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Industrial Pad Printing in the 21st Century

(December 2008) posted on Mon Dec 08, 2008

This article examines the latest advances in pad-printing technology and highlights several applications and innovations that will keep pad printing a fixture in the future of industrial printing.

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By Annette Sharon

After an initial kick-off meeting, pad-print engineers went to work measuring the different tags that needed to be printed, and they devised a bulk loading and unloading process that mirrored the ergonomic procedure the company’s machine operators were currently using to manage the parts—with some improvements. A precision conveyor was integrated and fixtured to run two parts at a time past a two-up pad configuration, doubling the output previously yielded by a one-at-a-time printing process. Additionally, an automatic pad cleaner was built into the machine and programmed to run a cleaning routine after a predetermined number of cycles.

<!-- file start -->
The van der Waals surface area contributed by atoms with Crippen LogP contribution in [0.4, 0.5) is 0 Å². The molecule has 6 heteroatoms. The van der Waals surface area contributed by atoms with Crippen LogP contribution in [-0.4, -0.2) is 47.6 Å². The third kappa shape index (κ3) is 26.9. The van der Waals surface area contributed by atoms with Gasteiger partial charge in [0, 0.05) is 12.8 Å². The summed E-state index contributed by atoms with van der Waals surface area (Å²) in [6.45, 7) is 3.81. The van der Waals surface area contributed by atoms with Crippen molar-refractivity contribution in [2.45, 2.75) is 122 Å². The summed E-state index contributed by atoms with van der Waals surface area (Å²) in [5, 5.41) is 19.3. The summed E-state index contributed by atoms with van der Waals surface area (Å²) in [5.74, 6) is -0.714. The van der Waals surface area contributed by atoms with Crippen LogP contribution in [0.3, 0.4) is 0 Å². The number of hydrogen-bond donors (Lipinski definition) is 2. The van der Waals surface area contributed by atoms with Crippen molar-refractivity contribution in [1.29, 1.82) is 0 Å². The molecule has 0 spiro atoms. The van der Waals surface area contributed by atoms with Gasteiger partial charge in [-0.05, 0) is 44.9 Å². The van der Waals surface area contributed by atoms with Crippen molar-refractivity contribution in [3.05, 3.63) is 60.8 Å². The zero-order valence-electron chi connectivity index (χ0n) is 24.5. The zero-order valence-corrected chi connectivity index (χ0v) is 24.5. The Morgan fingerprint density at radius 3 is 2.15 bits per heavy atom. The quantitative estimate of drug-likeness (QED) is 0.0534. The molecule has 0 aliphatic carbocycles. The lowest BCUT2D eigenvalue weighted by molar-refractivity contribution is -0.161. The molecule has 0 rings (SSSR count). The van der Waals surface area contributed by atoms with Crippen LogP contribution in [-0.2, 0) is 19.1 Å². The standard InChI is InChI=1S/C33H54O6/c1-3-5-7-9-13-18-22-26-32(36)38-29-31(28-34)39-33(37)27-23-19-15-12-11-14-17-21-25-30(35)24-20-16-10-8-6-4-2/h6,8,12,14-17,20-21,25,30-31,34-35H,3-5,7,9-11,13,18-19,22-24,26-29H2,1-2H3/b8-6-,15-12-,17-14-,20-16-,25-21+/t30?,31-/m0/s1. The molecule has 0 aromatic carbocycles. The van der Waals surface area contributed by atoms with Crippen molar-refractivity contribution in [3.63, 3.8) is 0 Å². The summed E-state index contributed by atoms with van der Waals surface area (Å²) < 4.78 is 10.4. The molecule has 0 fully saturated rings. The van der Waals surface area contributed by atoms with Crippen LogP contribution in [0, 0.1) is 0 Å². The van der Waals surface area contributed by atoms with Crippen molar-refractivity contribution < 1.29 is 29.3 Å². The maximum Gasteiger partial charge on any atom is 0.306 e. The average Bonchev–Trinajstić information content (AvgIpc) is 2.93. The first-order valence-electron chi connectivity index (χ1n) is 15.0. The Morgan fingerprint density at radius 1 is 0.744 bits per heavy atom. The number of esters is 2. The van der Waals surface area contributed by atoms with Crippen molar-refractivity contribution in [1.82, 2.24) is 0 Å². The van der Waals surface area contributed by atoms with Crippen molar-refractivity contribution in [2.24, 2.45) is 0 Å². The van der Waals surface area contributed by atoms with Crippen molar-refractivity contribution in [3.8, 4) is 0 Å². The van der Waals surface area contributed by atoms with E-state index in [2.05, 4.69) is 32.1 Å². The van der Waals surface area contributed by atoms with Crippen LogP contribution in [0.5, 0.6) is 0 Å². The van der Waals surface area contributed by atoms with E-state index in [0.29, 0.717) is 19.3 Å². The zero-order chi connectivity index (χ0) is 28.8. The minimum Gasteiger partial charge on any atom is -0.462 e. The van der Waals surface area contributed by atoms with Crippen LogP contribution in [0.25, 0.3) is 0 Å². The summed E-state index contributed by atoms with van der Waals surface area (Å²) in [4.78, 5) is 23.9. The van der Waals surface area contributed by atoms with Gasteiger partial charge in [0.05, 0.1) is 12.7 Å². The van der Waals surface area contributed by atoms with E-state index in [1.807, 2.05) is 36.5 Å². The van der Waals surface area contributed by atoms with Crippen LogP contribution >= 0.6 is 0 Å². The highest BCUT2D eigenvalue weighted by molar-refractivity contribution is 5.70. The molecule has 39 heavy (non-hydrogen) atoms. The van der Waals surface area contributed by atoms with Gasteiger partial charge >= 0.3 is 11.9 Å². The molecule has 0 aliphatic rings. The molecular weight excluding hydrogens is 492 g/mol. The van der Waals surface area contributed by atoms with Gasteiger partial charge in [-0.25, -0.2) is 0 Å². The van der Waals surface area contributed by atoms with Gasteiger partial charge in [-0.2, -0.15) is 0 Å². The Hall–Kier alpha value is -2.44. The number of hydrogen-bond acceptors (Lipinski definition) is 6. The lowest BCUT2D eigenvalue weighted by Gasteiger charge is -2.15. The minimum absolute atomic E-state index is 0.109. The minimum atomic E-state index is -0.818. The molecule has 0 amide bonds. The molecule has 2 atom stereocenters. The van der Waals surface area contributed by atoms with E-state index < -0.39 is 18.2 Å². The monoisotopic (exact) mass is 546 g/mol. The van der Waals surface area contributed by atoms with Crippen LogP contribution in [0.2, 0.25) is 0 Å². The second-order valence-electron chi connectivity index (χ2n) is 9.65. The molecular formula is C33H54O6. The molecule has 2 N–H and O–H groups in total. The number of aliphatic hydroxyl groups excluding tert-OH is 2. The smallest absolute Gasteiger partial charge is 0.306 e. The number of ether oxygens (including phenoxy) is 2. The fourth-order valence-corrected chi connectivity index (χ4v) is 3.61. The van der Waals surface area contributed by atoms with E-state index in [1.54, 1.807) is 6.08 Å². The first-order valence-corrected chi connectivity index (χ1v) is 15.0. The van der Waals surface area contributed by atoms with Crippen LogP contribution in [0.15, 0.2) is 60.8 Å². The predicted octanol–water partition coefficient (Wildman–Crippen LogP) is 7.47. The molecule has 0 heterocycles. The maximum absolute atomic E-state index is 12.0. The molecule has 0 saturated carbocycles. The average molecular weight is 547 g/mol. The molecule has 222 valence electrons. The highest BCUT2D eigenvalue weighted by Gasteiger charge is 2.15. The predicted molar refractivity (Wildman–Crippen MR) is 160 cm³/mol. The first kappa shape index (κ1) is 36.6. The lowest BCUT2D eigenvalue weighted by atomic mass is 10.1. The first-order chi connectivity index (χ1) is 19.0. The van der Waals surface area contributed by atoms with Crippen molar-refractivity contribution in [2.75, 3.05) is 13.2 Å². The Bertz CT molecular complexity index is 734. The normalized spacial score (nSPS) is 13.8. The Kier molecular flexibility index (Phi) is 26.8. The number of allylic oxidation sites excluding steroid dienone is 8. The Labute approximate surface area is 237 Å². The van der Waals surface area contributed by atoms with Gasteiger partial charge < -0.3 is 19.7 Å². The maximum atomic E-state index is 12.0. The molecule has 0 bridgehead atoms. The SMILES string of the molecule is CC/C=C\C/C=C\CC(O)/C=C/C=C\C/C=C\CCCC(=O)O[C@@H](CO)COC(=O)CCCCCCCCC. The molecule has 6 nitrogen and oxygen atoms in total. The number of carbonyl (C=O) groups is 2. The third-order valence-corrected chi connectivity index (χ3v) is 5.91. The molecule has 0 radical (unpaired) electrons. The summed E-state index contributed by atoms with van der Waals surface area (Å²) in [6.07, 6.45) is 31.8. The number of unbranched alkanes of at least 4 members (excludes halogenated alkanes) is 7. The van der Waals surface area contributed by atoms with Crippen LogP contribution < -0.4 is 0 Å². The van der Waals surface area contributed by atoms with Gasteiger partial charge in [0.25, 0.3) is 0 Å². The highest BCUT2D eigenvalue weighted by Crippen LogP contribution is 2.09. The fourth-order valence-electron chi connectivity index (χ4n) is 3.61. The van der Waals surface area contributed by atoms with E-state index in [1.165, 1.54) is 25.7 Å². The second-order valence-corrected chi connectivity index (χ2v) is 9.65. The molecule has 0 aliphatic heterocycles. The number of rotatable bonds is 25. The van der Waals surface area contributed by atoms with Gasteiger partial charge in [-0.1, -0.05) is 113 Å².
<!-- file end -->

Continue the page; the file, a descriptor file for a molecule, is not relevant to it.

The automated inspection component—a computer-based vision system that measured print registration and opacity—was hardwired to the pad printer and programmed to kick out any parts that didn’t meet the required tolerances (Figure 4). All told, the end result was an integrated, automated pad printer that exceeded 4400 parts per hour and resulted in a 99.98% pass rate on parts inspection, improving the company’s output dramatically and ensuring its customers a level of quality control that was previously unattainable.


Case study 4: inline, on time

A motorized-tools manufacturer was planning to integrate pad printing into its production process. The issue was that the company was already pad printing, but wanted to reduce its cost and speed up the process.

An engineering review of their standalone printing-cell workflow revealed that parts were being molded in one area of the facility, warehoused in another building, then sent to the pad-printing cell (made up of four machines) for decorating. The cell operated three shifts a day, six days a week. After pad printing, the parts were sent to another area in the warehouse where they were stored until redistributed to the assembly area.

Analysis revealed that excessive handling was resulting in a loss of productivity. Obviously, integrating pad printing into the manufacturing line would save multiple steps. The challenge, however, was that there was a wide variety of products, styles, and assembly lines, which would have meant adding pad-printing machines if there were one for every line.


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